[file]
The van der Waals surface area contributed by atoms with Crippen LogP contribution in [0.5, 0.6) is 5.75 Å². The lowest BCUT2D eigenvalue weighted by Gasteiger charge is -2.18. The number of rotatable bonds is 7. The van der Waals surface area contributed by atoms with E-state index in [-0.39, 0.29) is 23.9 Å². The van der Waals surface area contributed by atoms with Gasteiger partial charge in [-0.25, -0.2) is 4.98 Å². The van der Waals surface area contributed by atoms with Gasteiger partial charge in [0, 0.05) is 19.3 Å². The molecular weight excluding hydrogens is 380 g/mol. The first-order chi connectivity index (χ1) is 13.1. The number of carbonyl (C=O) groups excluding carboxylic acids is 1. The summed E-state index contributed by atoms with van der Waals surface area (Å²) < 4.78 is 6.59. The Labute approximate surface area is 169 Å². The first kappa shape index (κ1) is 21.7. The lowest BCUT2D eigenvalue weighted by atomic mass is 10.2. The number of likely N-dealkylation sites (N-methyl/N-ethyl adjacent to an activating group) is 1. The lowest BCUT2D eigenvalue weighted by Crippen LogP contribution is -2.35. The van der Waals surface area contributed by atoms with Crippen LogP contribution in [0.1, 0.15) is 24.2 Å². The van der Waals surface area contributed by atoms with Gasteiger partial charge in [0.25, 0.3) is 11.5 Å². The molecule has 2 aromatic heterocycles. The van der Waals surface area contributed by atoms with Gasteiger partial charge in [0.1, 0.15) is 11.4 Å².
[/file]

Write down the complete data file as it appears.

The van der Waals surface area contributed by atoms with Crippen LogP contribution in [0.5, 0.6) is 5.75 Å². The lowest BCUT2D eigenvalue weighted by Gasteiger charge is -2.18. The number of rotatable bonds is 7. The van der Waals surface area contributed by atoms with E-state index in [-0.39, 0.29) is 23.9 Å². The van der Waals surface area contributed by atoms with Gasteiger partial charge in [-0.25, -0.2) is 4.98 Å². The van der Waals surface area contributed by atoms with Gasteiger partial charge in [0, 0.05) is 19.3 Å². The molecular weight excluding hydrogens is 380 g/mol. The first-order chi connectivity index (χ1) is 13.1. The number of carbonyl (C=O) groups excluding carboxylic acids is 1. The summed E-state index contributed by atoms with van der Waals surface area (Å²) < 4.78 is 6.59. The Labute approximate surface area is 169 Å². The first kappa shape index (κ1) is 21.7. The lowest BCUT2D eigenvalue weighted by atomic mass is 10.2. The number of likely N-dealkylation sites (N-methyl/N-ethyl adjacent to an activating group) is 1. The lowest BCUT2D eigenvalue weighted by Crippen LogP contribution is -2.35. The van der Waals surface area contributed by atoms with Crippen LogP contribution in [0.1, 0.15) is 24.2 Å². The van der Waals surface area contributed by atoms with Gasteiger partial charge in [0.25, 0.3) is 11.5 Å². The molecule has 2 aromatic heterocycles. The van der Waals surface area contributed by atoms with Gasteiger partial charge in [0.1, 0.15) is 11.4 Å².